STATE of Washington, Respondent, v. Blayne Jeffrey COLEY, Appellant.
-- October 09, 2012
David L. Donnan, Gregory Charles Link, Washington Appellate Project, Seattle, WA, for Appellant.D. Angus Lee, Carole Louise Highland, Grant County Prosecuting Attorney, Ephrata, WA, for Respondent.
¶ 1 There is a general presumption in this state that a defendant is competent to stand trial and assist in his own defense. Based on this presumption of competency, the defendant bears the burden of proof to show that he is incompetent to stand trial. Here, the court had concluded that the defendant was incompetent and sent him for evaluation and treatment. In the follow-up competency hearing, the court imposed the burden to prove incompetency on the defendant after erroneously concluding that the most recent order declared the defendant competent. We conclude that this was structural error and therefore reverse and remand for further proceedings.
¶ 2 Grant County sheriff's deputies responded following an incident between Blayne Coley and his girl friend on June 17, 2008. Deputies arrived at the home and Mr. Coley told them that his girl friend's 13–year–old son, S.U., had molested him. The sheriff's office later learned of two prior incidents between Mr. Coley and S.U. The State charged Mr. Coley with two counts of second degree rape of a child.
¶ 3 Mr. Coley's competency became an issue during preliminary proceedings. His attorney, John Perry, moved on July 15, 2008, for an order that Mr. Coley's mental status be evaluated. The court granted the motion and ordered Mr. Coley transported to Eastern State Hospital. The hospital concluded that Mr. Coley was not competent to stand trial. The court stayed proceedings for 90 days on September 30, 2008. The court held a competency hearing on December 8, 2008, and, following the hearing, concluded that Mr. Coley had regained his competency to stand trial.
¶ 4 Mr. Coley asked the court if he could proceed pro se during the preliminary proceedings. In February 2009, the court instructed Mr. Coley on proceeding pro se with standby counsel, and Mr. Coley elected to represent himself. At a March 5, 2009 hearing, Mr. Coley took the witness stand and proceeded with direct examination by questioning himself in the third person. On March 9, 2009, Mr. Coley elected not to proceed pro se and the court again appointed Mr. Perry to represent him.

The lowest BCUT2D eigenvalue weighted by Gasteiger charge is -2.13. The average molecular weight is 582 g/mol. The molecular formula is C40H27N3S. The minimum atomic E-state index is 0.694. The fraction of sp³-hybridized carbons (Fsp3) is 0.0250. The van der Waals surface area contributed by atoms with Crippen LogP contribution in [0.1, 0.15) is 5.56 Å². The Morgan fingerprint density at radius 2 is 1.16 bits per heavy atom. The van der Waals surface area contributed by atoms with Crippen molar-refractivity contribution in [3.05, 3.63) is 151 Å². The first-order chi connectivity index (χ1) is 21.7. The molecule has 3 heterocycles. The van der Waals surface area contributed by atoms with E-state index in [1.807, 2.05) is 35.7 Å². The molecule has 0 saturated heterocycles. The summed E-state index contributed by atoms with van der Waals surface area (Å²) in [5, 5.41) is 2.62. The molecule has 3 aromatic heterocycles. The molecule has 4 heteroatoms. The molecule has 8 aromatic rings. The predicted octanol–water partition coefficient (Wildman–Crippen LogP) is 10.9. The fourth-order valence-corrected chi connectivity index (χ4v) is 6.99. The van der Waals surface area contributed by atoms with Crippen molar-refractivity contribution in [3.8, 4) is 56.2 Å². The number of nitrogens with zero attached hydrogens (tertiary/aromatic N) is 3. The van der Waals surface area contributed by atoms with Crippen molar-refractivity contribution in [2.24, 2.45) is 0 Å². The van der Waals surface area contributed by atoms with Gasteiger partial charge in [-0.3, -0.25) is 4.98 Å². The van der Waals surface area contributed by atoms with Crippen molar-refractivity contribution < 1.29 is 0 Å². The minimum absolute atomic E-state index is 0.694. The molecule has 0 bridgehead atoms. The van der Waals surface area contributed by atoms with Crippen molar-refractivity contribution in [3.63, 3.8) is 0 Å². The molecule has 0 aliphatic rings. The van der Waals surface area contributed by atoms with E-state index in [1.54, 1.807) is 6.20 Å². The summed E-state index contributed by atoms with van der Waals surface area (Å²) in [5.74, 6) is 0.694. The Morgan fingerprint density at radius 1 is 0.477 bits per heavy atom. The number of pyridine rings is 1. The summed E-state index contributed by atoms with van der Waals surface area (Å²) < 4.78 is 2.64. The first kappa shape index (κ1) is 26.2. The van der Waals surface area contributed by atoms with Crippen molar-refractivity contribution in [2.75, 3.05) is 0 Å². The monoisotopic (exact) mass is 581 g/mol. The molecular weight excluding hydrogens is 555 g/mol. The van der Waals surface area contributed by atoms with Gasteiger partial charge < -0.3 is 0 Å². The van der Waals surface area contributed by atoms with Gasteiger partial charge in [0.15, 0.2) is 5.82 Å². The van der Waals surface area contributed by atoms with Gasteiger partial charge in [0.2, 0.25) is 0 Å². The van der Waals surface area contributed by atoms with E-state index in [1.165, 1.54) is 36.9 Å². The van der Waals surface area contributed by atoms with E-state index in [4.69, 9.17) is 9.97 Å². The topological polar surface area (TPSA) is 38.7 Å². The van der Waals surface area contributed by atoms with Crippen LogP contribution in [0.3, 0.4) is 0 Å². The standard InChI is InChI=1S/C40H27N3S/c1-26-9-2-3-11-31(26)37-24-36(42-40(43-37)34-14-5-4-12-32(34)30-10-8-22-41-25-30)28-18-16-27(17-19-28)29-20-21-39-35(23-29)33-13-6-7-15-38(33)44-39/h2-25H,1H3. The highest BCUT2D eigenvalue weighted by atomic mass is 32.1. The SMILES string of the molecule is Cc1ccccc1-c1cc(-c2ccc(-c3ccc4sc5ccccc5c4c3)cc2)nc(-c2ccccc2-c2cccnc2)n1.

¶ 5 The court again questioned Mr. Coley's competency in April 2009. On April 10, 2009, Mr. Coley waived his right to a jury trial and again moved to proceed pro se. The court held a hearing. Mr. Coley made several incomprehensible arguments. And the judge expressed concern over whether he was competent to proceed. The court ordered that Mr. Coley undergo another competency evaluation. On July 16, 2009, the court entered an order for a 90–day stay of the proceedings because Mr. Coley was not competent to proceed.
¶ 6 In October 2009, the case came before the court for entry of an order of competency. Apparently, the reports of competency conflicted. The State and Mr. Perry did not agree on whether Mr. Coley was competent or not. Mr. Perry did not have his expert's report at that time. However, Mr. Perry indicated that he would schedule a competency hearing. The court responded:
THE COURT: I don't mean for a hearing. As I understand the statutory process once a competency evaluation has been done the question before the Court is is there some reason based on the information now available to doubt competency. There is not a reason given Eastern State's report. If Dr. [E. Clay] Jorgensen's report suggests that there is a reason then we would need to schedule a hearing otherwise I'll enter an order of competency. So I think we need to do that rather promptly in maybe a week if you think you'll have Dr. Jorgensen's report.
Report of Proceedings (RP) (Oct. 27, 2009) at 2–3. The court continued the hearing for defense counsel to secure and present the report.
¶ 7 On November 3, 2009, there was a follow-up hearing before a different judge. Mr. Perry indicated that the defense expert disagreed with the recent assessment received from Eastern State Hospital. Also Mr. Coley believed he was competent. But his lawyer, Mr. Perry, thought it was his responsibility to request an evidentiary hearing on competency. The court was not sure how to proceed and asked counsel to research what kind of competency hearing would be required.
¶ 8 On November 9, 2009, the judge concluded that the court initially determines necessity (low-threshold), and then a jury decides the issue of competency. Mr. Perry cited to volume 12, section 907 of Washington Practice. RP (Nov. 9, 2009) at 3. It states:
When the issue of the defendant's competency to stand trial is raised, the issue is determined by the court, and if neither the prosecutor nor defense counsel contests the findings contained in the report, the judge may make his determination on the basis of the report. However, if the report of the court-appointed experts is contested, the court must hold a hearing.